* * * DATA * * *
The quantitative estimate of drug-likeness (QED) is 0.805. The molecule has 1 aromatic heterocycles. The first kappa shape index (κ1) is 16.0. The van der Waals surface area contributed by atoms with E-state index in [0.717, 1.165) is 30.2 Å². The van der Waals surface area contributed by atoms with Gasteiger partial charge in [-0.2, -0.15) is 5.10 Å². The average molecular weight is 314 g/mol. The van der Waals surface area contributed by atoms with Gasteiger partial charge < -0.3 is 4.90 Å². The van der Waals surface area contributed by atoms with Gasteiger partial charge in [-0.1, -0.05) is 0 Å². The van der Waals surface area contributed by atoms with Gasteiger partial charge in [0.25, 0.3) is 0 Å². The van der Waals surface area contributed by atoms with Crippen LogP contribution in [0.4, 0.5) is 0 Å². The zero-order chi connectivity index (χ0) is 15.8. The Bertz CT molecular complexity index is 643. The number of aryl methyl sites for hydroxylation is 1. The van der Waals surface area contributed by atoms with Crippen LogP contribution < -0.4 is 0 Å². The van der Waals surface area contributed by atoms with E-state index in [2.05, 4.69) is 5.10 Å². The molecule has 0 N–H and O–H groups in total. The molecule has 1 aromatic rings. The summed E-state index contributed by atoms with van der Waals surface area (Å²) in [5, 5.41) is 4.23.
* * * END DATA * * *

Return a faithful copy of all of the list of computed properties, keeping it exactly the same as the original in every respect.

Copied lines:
The quantitative estimate of drug-likeness (QED) is 0.805. The molecule has 1 aromatic heterocycles. The first kappa shape index (κ1) is 16.0. The van der Waals surface area contributed by atoms with E-state index in [0.717, 1.165) is 30.2 Å². The van der Waals surface area contributed by atoms with Gasteiger partial charge in [-0.2, -0.15) is 5.10 Å². The average molecular weight is 314 g/mol. The van der Waals surface area contributed by atoms with Gasteiger partial charge < -0.3 is 4.90 Å². The van der Waals surface area contributed by atoms with Gasteiger partial charge in [-0.1, -0.05) is 0 Å². The van der Waals surface area contributed by atoms with Gasteiger partial charge in [0.25, 0.3) is 0 Å². The van der Waals surface area contributed by atoms with Crippen LogP contribution in [0.4, 0.5) is 0 Å². The zero-order chi connectivity index (χ0) is 15.8. The Bertz CT molecular complexity index is 643. The number of aryl methyl sites for hydroxylation is 1. The van der Waals surface area contributed by atoms with Crippen LogP contribution < -0.4 is 0 Å². The van der Waals surface area contributed by atoms with E-state index in [2.05, 4.69) is 5.10 Å². The molecule has 0 N–H and O–H groups in total. The molecule has 1 aromatic rings. The summed E-state index contributed by atoms with van der Waals surface area (Å²) in [5, 5.41) is 4.23.